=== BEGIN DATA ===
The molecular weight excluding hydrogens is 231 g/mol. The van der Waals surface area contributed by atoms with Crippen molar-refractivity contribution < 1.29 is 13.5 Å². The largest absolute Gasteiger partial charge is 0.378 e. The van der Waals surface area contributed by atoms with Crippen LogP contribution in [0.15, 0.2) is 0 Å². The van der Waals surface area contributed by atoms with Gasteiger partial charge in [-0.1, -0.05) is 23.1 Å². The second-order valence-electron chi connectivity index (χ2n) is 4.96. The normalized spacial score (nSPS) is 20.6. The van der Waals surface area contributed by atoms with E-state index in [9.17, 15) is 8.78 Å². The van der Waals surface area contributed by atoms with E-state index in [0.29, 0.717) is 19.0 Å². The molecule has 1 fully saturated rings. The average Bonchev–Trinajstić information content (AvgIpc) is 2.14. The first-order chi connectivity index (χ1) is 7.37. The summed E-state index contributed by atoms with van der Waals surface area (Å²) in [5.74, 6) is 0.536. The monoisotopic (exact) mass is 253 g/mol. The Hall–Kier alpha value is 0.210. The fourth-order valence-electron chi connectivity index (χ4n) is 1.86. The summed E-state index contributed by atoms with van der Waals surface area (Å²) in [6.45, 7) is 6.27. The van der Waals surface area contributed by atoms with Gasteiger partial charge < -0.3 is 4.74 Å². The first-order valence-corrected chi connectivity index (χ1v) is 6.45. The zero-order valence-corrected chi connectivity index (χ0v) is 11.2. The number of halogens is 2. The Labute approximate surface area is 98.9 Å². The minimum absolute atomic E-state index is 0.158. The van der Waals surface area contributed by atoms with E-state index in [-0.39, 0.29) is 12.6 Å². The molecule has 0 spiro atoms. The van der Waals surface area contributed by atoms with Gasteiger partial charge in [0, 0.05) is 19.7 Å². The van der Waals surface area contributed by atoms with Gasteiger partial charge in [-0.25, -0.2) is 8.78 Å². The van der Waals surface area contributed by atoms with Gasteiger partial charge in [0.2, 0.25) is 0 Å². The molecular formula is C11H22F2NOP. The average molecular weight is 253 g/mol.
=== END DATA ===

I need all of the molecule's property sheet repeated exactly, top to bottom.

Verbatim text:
The molecular weight excluding hydrogens is 231 g/mol. The van der Waals surface area contributed by atoms with Crippen molar-refractivity contribution < 1.29 is 13.5 Å². The largest absolute Gasteiger partial charge is 0.378 e. The van der Waals surface area contributed by atoms with Crippen LogP contribution in [0.15, 0.2) is 0 Å². The van der Waals surface area contributed by atoms with Gasteiger partial charge in [-0.1, -0.05) is 23.1 Å². The second-order valence-electron chi connectivity index (χ2n) is 4.96. The normalized spacial score (nSPS) is 20.6. The van der Waals surface area contributed by atoms with E-state index in [9.17, 15) is 8.78 Å². The van der Waals surface area contributed by atoms with E-state index in [0.29, 0.717) is 19.0 Å². The molecule has 1 fully saturated rings. The average Bonchev–Trinajstić information content (AvgIpc) is 2.14. The first-order chi connectivity index (χ1) is 7.37. The summed E-state index contributed by atoms with van der Waals surface area (Å²) in [5.74, 6) is 0.536. The monoisotopic (exact) mass is 253 g/mol. The Hall–Kier alpha value is 0.210. The fourth-order valence-electron chi connectivity index (χ4n) is 1.86. The summed E-state index contributed by atoms with van der Waals surface area (Å²) in [6.45, 7) is 6.27. The van der Waals surface area contributed by atoms with Gasteiger partial charge < -0.3 is 4.74 Å². The first-order valence-corrected chi connectivity index (χ1v) is 6.45. The zero-order valence-corrected chi connectivity index (χ0v) is 11.2. The number of halogens is 2. The Labute approximate surface area is 98.9 Å². The minimum absolute atomic E-state index is 0.158. The van der Waals surface area contributed by atoms with E-state index in [-0.39, 0.29) is 12.6 Å². The molecule has 0 spiro atoms. The van der Waals surface area contributed by atoms with Gasteiger partial charge in [0, 0.05) is 19.7 Å². The van der Waals surface area contributed by atoms with Gasteiger partial charge in [-0.25, -0.2) is 8.78 Å². The van der Waals surface area contributed by atoms with Gasteiger partial charge in [0.2, 0.25) is 0 Å². The molecular formula is C11H22F2NOP. The average molecular weight is 253 g/mol.